Protein tyrosine phosphorylation mediates TNF-induced endothelial-neutrophil adhesion in vitro.
Proinflammatory cytokines initiate the vascular inflammatory response via the upregulation of adhesion molecules on the luminal endothelial surface. We investigated directly the role of protein tyrosine phosphorylation in the upregulation of the endothelial adhesion molecules, intercellular adhesion molecule 1 (ICAM-1) and E-selectin, and the consequent adhesion of neutrophils, after tumor necrosis factor (TNF)-alpha-stimulation of human aortic endothelial cells in vitro. Time- and dose-dependent TNF-alpha-stimulated ICAM-1 and E-selectin upregulation and neutrophil adhesion each were suppressed by tyrosine kinase inhibitors, including genistein (200 microM), but not genistein, its isoflavone analog without tyrosine kinase inhibitory activity. Tyrphostin AG 126, a synthetic selective tyrosine kinase inhibitor, also suppressed ICAM-1 and E-selectin upregulation and neutrophil adhesion, each in a dose-dependent manner, whereas tyrphostin AG 1288 had no effect. Tyrosine phosphorylation of two proteins (85 and 145 kDa in the cytoskeleton fraction) found minutes after TNF-alpha-stimulation was also inhibited by genistein. These findings suggest that, in endothelial cells, TNF-alpha upregulates ICAM-1 and E-selectin expression and consequent neutrophil adhesion via protein tyrosine phosphorylation.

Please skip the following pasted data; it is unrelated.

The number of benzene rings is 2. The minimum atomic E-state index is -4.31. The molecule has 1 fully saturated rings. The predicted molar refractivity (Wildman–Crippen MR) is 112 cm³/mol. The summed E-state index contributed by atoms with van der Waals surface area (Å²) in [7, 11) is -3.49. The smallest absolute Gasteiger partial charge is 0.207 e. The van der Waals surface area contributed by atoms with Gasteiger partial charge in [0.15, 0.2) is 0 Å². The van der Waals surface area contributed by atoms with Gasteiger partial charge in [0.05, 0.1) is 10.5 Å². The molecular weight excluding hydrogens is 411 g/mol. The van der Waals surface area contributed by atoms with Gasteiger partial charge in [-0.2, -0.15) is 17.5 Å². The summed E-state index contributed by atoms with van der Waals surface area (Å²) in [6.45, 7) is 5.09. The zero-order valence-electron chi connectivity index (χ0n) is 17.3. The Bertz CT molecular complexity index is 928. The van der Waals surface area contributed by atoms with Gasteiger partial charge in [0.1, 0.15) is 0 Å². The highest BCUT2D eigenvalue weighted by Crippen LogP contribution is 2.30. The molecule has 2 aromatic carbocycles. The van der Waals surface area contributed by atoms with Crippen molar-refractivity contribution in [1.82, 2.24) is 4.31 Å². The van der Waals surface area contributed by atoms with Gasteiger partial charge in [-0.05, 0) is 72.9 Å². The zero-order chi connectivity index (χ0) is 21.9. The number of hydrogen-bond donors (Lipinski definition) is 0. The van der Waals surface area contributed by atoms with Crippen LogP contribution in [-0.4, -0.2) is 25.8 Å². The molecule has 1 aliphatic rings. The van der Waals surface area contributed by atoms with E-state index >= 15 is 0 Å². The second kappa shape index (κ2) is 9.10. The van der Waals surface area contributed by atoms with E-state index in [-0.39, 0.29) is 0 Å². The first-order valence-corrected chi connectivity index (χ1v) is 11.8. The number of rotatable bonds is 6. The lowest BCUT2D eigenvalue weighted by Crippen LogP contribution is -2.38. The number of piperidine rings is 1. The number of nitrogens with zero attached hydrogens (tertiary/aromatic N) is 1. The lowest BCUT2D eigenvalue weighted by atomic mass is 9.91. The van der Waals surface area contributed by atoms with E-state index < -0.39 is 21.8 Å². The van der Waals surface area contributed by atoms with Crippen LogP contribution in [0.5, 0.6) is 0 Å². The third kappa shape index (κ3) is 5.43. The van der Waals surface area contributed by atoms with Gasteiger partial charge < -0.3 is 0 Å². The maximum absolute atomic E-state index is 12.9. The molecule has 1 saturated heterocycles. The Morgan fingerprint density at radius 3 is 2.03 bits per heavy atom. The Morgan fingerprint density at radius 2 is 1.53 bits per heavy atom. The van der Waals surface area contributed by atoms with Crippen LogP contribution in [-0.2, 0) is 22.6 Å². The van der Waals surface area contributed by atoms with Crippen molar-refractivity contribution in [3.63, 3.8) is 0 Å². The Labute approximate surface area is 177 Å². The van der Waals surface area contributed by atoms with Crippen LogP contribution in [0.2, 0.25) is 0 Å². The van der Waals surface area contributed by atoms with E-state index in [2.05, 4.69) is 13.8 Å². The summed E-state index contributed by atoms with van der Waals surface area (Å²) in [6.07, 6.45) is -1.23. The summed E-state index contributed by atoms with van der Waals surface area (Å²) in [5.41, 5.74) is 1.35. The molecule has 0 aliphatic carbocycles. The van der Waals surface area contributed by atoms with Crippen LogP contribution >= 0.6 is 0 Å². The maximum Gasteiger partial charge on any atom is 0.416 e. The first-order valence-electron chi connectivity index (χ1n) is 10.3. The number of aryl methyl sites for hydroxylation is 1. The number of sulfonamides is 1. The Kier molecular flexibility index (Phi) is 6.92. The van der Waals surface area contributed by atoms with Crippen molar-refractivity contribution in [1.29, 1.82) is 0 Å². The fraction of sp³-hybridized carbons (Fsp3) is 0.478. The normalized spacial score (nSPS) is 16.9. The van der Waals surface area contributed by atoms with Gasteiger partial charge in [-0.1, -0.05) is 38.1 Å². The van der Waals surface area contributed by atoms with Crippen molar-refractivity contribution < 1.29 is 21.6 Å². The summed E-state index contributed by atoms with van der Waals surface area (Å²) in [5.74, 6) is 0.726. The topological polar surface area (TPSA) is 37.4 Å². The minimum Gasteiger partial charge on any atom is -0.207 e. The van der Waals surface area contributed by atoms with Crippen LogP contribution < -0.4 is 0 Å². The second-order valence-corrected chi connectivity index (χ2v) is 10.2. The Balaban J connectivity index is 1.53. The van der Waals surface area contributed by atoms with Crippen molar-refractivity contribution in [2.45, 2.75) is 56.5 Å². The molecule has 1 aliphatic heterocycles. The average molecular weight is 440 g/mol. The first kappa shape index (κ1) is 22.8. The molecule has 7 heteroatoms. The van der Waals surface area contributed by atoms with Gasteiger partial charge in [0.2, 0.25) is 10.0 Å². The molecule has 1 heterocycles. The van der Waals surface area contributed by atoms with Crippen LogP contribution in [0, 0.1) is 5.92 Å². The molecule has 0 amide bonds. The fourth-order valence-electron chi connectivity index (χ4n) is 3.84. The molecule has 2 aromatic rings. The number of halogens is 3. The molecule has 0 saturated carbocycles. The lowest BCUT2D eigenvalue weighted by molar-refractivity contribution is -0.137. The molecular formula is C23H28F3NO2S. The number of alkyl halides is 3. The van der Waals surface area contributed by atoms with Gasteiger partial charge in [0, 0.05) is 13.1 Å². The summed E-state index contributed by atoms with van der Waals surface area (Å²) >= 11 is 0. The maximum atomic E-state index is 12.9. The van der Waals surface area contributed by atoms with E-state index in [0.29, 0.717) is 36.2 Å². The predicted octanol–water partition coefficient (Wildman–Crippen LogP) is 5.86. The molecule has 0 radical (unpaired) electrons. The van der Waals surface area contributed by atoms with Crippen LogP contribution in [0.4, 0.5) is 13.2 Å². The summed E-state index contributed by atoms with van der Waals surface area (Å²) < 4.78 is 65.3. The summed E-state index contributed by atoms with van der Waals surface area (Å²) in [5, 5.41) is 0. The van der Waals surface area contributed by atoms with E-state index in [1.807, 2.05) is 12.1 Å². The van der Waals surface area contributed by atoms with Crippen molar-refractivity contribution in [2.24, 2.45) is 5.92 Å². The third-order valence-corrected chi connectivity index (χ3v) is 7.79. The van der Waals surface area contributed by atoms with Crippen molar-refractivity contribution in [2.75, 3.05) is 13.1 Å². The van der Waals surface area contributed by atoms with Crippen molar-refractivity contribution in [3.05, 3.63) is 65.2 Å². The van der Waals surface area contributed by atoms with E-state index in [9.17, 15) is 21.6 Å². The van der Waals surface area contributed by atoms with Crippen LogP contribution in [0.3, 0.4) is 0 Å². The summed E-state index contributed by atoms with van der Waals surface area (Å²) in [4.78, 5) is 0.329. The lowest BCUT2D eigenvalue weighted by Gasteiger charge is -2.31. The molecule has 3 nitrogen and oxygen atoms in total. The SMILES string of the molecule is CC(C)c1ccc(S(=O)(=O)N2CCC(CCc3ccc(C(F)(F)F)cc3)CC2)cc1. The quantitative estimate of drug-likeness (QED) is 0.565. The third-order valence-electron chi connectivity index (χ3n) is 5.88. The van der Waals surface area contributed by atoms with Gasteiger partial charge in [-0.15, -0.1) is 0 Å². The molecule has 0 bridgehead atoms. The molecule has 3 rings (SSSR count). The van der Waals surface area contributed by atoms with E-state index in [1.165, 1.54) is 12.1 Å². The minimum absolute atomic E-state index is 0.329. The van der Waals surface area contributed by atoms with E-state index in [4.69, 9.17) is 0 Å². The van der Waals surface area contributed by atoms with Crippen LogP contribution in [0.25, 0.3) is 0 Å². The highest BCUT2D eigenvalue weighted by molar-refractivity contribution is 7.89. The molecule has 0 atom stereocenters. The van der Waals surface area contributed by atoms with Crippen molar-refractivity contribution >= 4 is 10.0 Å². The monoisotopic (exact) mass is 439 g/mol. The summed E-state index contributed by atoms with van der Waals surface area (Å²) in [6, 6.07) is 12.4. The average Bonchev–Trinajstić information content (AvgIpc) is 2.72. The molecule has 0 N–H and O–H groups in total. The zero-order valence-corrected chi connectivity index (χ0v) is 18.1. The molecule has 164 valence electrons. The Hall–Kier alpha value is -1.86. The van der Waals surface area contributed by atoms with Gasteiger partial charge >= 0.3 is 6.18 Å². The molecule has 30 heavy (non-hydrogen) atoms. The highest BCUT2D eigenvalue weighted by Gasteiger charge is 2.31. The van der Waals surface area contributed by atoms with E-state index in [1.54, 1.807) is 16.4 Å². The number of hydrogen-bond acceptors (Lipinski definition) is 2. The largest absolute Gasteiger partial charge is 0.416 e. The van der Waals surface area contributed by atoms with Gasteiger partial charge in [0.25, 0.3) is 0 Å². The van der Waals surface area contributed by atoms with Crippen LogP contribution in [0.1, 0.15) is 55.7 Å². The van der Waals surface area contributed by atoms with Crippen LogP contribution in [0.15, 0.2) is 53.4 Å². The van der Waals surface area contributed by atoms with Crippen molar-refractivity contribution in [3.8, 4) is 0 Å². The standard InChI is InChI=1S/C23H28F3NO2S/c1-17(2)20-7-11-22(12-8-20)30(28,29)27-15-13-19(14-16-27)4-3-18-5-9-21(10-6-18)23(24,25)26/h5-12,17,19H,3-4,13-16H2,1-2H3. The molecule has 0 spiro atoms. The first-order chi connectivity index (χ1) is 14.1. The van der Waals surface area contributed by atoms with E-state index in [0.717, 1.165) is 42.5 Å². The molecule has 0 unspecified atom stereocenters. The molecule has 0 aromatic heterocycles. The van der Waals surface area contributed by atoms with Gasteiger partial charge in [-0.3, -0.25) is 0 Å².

Kelly, SA; Goldschmidt-Clermont, PJ; Milliken, EE; Arai, T; Smith, EH; Bulkley, GB
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